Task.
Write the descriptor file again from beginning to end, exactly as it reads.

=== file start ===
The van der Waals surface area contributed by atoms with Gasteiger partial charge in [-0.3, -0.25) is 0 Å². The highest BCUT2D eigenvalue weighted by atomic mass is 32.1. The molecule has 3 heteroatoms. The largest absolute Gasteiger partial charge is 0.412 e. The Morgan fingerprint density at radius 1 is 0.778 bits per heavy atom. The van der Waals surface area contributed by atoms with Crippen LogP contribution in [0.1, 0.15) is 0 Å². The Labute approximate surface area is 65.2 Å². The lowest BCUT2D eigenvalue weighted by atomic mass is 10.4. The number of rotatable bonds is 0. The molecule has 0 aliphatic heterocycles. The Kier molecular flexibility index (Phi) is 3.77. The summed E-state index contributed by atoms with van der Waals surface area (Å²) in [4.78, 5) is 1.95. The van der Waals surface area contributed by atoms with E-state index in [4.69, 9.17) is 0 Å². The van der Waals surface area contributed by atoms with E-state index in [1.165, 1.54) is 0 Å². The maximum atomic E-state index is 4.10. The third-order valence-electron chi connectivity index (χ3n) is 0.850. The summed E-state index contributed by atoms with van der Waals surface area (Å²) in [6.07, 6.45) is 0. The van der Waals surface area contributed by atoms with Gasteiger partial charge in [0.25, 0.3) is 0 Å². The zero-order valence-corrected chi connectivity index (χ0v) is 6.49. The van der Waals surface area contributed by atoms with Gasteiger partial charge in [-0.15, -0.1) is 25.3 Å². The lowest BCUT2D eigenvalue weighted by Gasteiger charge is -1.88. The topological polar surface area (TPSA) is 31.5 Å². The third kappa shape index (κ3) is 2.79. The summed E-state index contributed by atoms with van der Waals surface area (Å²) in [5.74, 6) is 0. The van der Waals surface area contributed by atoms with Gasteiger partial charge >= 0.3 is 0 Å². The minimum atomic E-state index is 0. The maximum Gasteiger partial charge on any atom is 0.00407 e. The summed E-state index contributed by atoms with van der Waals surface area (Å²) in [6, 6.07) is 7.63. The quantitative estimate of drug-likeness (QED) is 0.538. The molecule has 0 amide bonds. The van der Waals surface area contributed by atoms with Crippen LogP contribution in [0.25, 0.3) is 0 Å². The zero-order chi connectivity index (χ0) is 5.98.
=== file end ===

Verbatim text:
The van der Waals surface area contributed by atoms with Gasteiger partial charge in [-0.3, -0.25) is 0 Å². The highest BCUT2D eigenvalue weighted by atomic mass is 32.1. The molecule has 3 heteroatoms. The largest absolute Gasteiger partial charge is 0.412 e. The Morgan fingerprint density at radius 1 is 0.778 bits per heavy atom. The van der Waals surface area contributed by atoms with Crippen LogP contribution in [0.1, 0.15) is 0 Å². The Labute approximate surface area is 65.2 Å². The lowest BCUT2D eigenvalue weighted by atomic mass is 10.4. The number of rotatable bonds is 0. The molecule has 0 aliphatic heterocycles. The Kier molecular flexibility index (Phi) is 3.77. The summed E-state index contributed by atoms with van der Waals surface area (Å²) in [4.78, 5) is 1.95. The van der Waals surface area contributed by atoms with E-state index in [4.69, 9.17) is 0 Å². The van der Waals surface area contributed by atoms with E-state index in [1.165, 1.54) is 0 Å². The maximum atomic E-state index is 4.10. The third-order valence-electron chi connectivity index (χ3n) is 0.850. The summed E-state index contributed by atoms with van der Waals surface area (Å²) in [6.07, 6.45) is 0. The van der Waals surface area contributed by atoms with Gasteiger partial charge in [0.25, 0.3) is 0 Å². The zero-order valence-corrected chi connectivity index (χ0v) is 6.49. The van der Waals surface area contributed by atoms with Gasteiger partial charge in [-0.15, -0.1) is 25.3 Å². The lowest BCUT2D eigenvalue weighted by Gasteiger charge is -1.88. The topological polar surface area (TPSA) is 31.5 Å². The third kappa shape index (κ3) is 2.79. The summed E-state index contributed by atoms with van der Waals surface area (Å²) in [5.74, 6) is 0. The van der Waals surface area contributed by atoms with Gasteiger partial charge >= 0.3 is 0 Å². The minimum atomic E-state index is 0. The maximum Gasteiger partial charge on any atom is 0.00407 e. The summed E-state index contributed by atoms with van der Waals surface area (Å²) in [6, 6.07) is 7.63. The quantitative estimate of drug-likeness (QED) is 0.538. The molecule has 0 amide bonds. The van der Waals surface area contributed by atoms with Crippen LogP contribution in [0.25, 0.3) is 0 Å². The zero-order chi connectivity index (χ0) is 5.98.